Staging and prognosis for head and neck cancers
These tests help show whether you have a head and neck cancer and whether it has spread. Working out how far the cancer has spread is called staging. It helps your health care team recommend the best treatment for you.
In Australia, the TNM system is the method most often used for staging head and neck cancers. TNM stands for tumour–nodes–metastasis. In this system, each letter is assigned a number to describe the cancer.
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|T (tumour) 1–4||Indicates the size of the primary tumour. The higher the number, the larger the cancer.|
|N (nodes) 0–3||Shows if the cancer has spread to nearby lymph nodes. N0 means the cancer has not spread to the lymph nodes; the more nodes affected, the higher the number.|
|M (metastasis) 0–1||Shows if the cancer has spread (metastasised) to other parts of the body. M0 means the cancer has not spread; M1 means the cancer has spread.|
Based on the TNM numbers, the doctor then works out the cancer’s overall stage (I–IV). Each head and neck cancer is staged slightly differently. In general, in stages I–II the cancer is small and hasn’t spread from the primary site (early head and neck cancer). In stages III–IV the cancer is larger and has spread to other parts of the body or the lymph nodes (advanced head and neck cancer). If you are finding it hard to understand staging, ask someone in your health care team to explain it in a way that makes sense to you.
Prognosis means the expected outcome of a disease. You may wish to discuss your prognosis and treatment options with your doctor, but it is not possible for anyone to predict the exact course of the disease. Instead, your doctor can give you an idea about the general prognosis for people with the same type and stage of cancer.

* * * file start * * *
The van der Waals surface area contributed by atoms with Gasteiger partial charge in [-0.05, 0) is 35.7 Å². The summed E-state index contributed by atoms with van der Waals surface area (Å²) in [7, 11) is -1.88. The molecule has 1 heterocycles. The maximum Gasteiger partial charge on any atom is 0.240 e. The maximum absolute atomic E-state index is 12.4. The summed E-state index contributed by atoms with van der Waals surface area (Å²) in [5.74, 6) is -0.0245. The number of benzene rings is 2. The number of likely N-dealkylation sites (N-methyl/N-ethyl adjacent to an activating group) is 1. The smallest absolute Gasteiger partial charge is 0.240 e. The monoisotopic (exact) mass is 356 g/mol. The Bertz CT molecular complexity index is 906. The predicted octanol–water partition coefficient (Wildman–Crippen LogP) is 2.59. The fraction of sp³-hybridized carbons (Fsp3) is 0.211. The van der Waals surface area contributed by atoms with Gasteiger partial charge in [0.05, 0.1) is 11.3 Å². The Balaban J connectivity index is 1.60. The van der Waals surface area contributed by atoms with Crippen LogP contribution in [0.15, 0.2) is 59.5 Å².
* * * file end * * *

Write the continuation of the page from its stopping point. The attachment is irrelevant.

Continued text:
To work out your prognosis, your doctor will consider:
- your test results
- the type of head and neck cancer
- the tumour’s HPV status
- the rate and depth of tumour growth
- the likelihood of response to treatment
- other factors such as your age, level of fitness and overall health.
These factors will also help your doctor advise you on the best treatment options.
Usually the earlier head and neck cancer is diagnosed, the better the outcome, but people with more advanced head and neck cancer may also respond well to treatment. Oropharyngeal cancers associated with HPV also tend to have better outcomes.
A/Prof David Wiesenfeld, Oral and Maxillofacial Surgeon, Director, Head and Neck Tumour Stream, The Victorian Comprehensive Cancer Centre at Melbourne Health, VIC; Alan Bradbury, Consumer; Dr Ben Britton, Senior Clinical and Health Psychologist, John Hunter Hospital, NSW; Dr Madhavi Chilkuri, Radiation Oncologist, Townsville Cancer Centre, The Townsville Hospital, QLD; Jedda Clune, Senior Dietitian (Head and Neck Cancer), Sir Charles Gairdner Hospital, WA; Dr Fiona Day, Staff Specialist, Medical Oncology, Calvary Mater Newcastle, and Conjoint Senior Lecturer, The University of Newcastle, NSW; Dr Ben Dixon, ENT, Head and Neck Surgeon, Peter MacCallum Cancer Centre and St Vincent’s Hospital Melbourne, VIC; Emma Hair, Senior Social Worker, St George Hospital, NSW; Rosemerry Hodgkin, 13 11 20 Consultant, Cancer Council WA; Kara Hutchinson, Head and Neck Cancer Nurse Coordinator, St Vincent’s Hospital Melbourne, VIC; A/Prof Julia Maclean, Speech Pathologist, St George Hospital, NSW; Prof Jane Ussher, Chair, Women’s Health Psychology, Translational Health Research Institute (THRI), School of Medicine, Western Sydney University, NSW; Andrea Wong, Physiotherapist, St Vincent’s Hospital Melbourne, VIC. We also thank the health professionals, consumers and editorial teams who have worked on previous editions of this title.
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